Wednesday, July 10, 2019

Dixie changes name to Miller Creek Elementary School District

Dixie changes name to Miller Creek Elementary School District

Elementary school name changed to Lucas Valley Elementary School

The sign for Dixie Elementary School sits at the school’s parking lot entrance in San Rafael, Calif. on Friday, Dec. 21, 2018. (Alan Dep/Marin Independent Journal)

By KERI BRENNER | | Marin Independent Journal
PUBLISHED: July 9, 2019 at 9:10 pm | UPDATED: July 10, 2019 at 6:12 am

Despite a strong pocket of objections, Dixie School District trustees voted 3 to 1, with one abstention, on Tuesday to adopt a new district name: Miller Creek Elementary School District.

“It is Dixie by proxy,” said Marin name change activist Kerry Pierson, referring to the new name’s connection to the founder of the Dixie School District, James Miller. “All the arguments that it’s after the (Miller Creek) watershed are just — it should be clear to any observer what this is about: it’s about white privilege, white power, in a little district.”

District parent and resident Jason Lewis, a supporter of the name change and a petitioner for Miller Creek, disagreed.

“I don’t believe the word Dixie and the name Miller have the same (racial) significance in this country,” he said. He said accusations that were brought to the naming advisory committee about James Miller “were not based on fact; they were based on speculation.”

Board members Alissa Chacko, Brooks Nguyen and Brad Honsberger, who voted in favor of Miller Creek, said they saw widespread support for the name, not only from former “We Are Dixie” members who wanted to keep the name Dixie, but from people, like Lewis, who wanted to change the name.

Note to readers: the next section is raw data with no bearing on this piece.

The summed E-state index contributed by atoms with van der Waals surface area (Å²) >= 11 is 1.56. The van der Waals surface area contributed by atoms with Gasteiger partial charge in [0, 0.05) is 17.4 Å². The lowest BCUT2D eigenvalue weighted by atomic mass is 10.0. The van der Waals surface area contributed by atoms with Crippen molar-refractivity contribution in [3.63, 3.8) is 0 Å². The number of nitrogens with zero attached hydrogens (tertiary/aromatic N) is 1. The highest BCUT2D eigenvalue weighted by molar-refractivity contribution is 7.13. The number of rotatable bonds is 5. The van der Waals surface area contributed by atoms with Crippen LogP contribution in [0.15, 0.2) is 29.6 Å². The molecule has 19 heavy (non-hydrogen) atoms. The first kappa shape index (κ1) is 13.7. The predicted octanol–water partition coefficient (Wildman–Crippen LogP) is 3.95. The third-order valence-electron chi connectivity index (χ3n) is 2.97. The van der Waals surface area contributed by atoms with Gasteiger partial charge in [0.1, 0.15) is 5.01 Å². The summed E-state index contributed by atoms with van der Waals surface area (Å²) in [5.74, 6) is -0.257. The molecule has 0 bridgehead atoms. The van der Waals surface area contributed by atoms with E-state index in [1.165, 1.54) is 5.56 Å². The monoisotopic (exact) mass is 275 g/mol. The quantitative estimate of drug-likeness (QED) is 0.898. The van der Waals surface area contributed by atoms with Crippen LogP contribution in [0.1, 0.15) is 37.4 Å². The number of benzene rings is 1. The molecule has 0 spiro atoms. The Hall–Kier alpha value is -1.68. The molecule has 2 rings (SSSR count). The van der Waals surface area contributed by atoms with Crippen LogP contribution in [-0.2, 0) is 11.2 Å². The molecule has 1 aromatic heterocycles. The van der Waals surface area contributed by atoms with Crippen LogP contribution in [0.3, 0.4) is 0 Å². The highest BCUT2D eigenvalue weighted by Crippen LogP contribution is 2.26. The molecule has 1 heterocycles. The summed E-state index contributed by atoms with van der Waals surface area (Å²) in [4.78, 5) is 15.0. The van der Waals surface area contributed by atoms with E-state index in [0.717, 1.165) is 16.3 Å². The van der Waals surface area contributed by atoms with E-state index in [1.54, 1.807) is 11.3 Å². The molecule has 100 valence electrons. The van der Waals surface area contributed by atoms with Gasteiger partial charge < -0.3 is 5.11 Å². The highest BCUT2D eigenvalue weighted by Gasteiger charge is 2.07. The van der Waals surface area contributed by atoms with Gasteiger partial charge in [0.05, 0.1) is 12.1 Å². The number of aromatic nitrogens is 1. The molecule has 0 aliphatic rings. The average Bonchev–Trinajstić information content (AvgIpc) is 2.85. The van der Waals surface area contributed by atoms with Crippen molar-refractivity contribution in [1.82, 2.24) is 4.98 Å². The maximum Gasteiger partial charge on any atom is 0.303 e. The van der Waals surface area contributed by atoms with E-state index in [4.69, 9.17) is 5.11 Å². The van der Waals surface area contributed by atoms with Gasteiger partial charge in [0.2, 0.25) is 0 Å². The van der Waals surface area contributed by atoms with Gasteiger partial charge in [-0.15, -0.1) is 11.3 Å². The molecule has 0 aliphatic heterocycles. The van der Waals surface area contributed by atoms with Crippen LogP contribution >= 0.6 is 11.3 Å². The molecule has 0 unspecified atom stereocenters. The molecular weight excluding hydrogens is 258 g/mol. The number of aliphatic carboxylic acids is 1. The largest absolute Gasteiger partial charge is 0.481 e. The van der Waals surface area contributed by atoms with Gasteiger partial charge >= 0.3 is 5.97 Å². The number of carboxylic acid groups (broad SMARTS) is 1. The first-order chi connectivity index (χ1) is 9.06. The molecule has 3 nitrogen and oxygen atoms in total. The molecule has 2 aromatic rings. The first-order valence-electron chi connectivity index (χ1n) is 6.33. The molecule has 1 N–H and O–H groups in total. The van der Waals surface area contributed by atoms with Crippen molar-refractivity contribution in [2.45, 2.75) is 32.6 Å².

“I saw names of people (on the petitions) I never saw before,” Chacko said. “That was inspiring.”

Trustee Marnie Glickman voted against Miller Creek, saying she wanted to respect the work of the naming advisory committee, who rejected Miller Creek twice because of its association with James Miller. The advisory committee recommended Kenne, Creekside and Laurel Creek, all of which were denied by the board. Trustee Megan Hutchinson abstained.

The board also voted 4 to 1 in favor of changing Dixie Elementary School to Lucas Valley Elementary School. Glickman cast the sole no vote.

The new names are intended to be put in place by the time the new school year starts Aug. 22. Marin Community Foundation has pledged to help with the cost of the name changes, which will include new signs, letterhead, business cards, website edits and other items..

Tuesday’s decisions came after the board of trustees in April voted 3 to 1, with one abstention, to change the name of the district and the elementary school to remove the word Dixie. Critics said Dixie was a nod to the racism and slavery of the Confederacy in the Civil War-era South, and was hurtful to people of color and others who found it objectionable. People who wanted to keep the name Dixie said it was part of the community heritage and that they didn’t want to erase history.

After the vote in April, the district formed two naming advisory committees — one for the district and the other for the elementary school — to gather community feedback and narrow down choices for new names for presentation to the board on June 25. Petitions with 15 valid signatures of district voters were required for the district name proposals; the elementary school process did not require petitions.

The issue, which has come up several times before over the past two decades but was not resolved, has roiled the north San Rafael community — and burned through a harsh and bitter trail on social media and at public meetings — for almost nine months. That was after some name change supporters appeared on local TV news in August 2018, including trustee Marnie Glickman, who attended Tuesday’s meeting via teleconference. Some residents who objected to those actions have launched a petition drive to recall Glickman, whose term is up in 2020.

Former Dixie School District Superintendent Jason Yamashiro, who was also one of the people in the TV news broadcast, quit the job earlier this year and left at the end of June. An interim superintendent, Becky Rosales, had her first day on the job Tuesday and was introduced to the community at the start of the Tuesday’s meeting, just before the public hearing. The board is expected to launch a search for a new superintendent in the fall.  See the full article HERE

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